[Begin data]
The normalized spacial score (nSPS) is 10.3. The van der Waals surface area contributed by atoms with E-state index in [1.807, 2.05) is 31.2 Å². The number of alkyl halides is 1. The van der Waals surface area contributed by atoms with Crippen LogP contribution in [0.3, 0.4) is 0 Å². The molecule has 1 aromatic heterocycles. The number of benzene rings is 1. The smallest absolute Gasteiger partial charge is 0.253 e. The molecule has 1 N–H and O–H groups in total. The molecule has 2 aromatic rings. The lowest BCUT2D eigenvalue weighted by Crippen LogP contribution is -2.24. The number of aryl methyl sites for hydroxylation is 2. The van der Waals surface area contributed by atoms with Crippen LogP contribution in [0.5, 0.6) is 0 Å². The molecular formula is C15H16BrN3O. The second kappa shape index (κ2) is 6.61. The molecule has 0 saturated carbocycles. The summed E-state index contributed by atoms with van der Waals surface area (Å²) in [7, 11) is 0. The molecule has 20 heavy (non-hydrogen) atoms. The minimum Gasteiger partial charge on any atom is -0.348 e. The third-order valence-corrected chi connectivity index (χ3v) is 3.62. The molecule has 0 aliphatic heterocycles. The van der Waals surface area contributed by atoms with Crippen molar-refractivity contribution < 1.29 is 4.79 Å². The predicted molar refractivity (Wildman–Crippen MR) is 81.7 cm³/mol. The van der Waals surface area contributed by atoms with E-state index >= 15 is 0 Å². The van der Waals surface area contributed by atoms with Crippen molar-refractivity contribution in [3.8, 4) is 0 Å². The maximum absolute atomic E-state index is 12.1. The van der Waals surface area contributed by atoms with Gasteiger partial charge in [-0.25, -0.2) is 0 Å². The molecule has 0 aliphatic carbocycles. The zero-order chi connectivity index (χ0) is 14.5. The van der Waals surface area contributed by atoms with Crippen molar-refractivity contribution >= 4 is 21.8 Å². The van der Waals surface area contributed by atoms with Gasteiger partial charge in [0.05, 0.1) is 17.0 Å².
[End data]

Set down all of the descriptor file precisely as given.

The normalized spacial score (nSPS) is 10.3. The van der Waals surface area contributed by atoms with E-state index in [1.807, 2.05) is 31.2 Å². The number of alkyl halides is 1. The van der Waals surface area contributed by atoms with Crippen LogP contribution in [0.3, 0.4) is 0 Å². The molecule has 1 aromatic heterocycles. The number of benzene rings is 1. The smallest absolute Gasteiger partial charge is 0.253 e. The molecule has 1 N–H and O–H groups in total. The molecule has 2 aromatic rings. The lowest BCUT2D eigenvalue weighted by Crippen LogP contribution is -2.24. The number of aryl methyl sites for hydroxylation is 2. The van der Waals surface area contributed by atoms with Crippen LogP contribution in [0.5, 0.6) is 0 Å². The molecular formula is C15H16BrN3O. The second kappa shape index (κ2) is 6.61. The molecule has 0 saturated carbocycles. The summed E-state index contributed by atoms with van der Waals surface area (Å²) in [7, 11) is 0. The molecule has 20 heavy (non-hydrogen) atoms. The minimum Gasteiger partial charge on any atom is -0.348 e. The third-order valence-corrected chi connectivity index (χ3v) is 3.62. The molecule has 0 aliphatic heterocycles. The van der Waals surface area contributed by atoms with Crippen molar-refractivity contribution < 1.29 is 4.79 Å². The predicted molar refractivity (Wildman–Crippen MR) is 81.7 cm³/mol. The van der Waals surface area contributed by atoms with E-state index >= 15 is 0 Å². The van der Waals surface area contributed by atoms with Crippen molar-refractivity contribution in [3.8, 4) is 0 Å². The maximum absolute atomic E-state index is 12.1. The van der Waals surface area contributed by atoms with Gasteiger partial charge in [-0.25, -0.2) is 0 Å². The molecule has 0 aliphatic carbocycles. The zero-order chi connectivity index (χ0) is 14.5. The van der Waals surface area contributed by atoms with Crippen molar-refractivity contribution >= 4 is 21.8 Å². The van der Waals surface area contributed by atoms with Gasteiger partial charge in [0.05, 0.1) is 17.0 Å².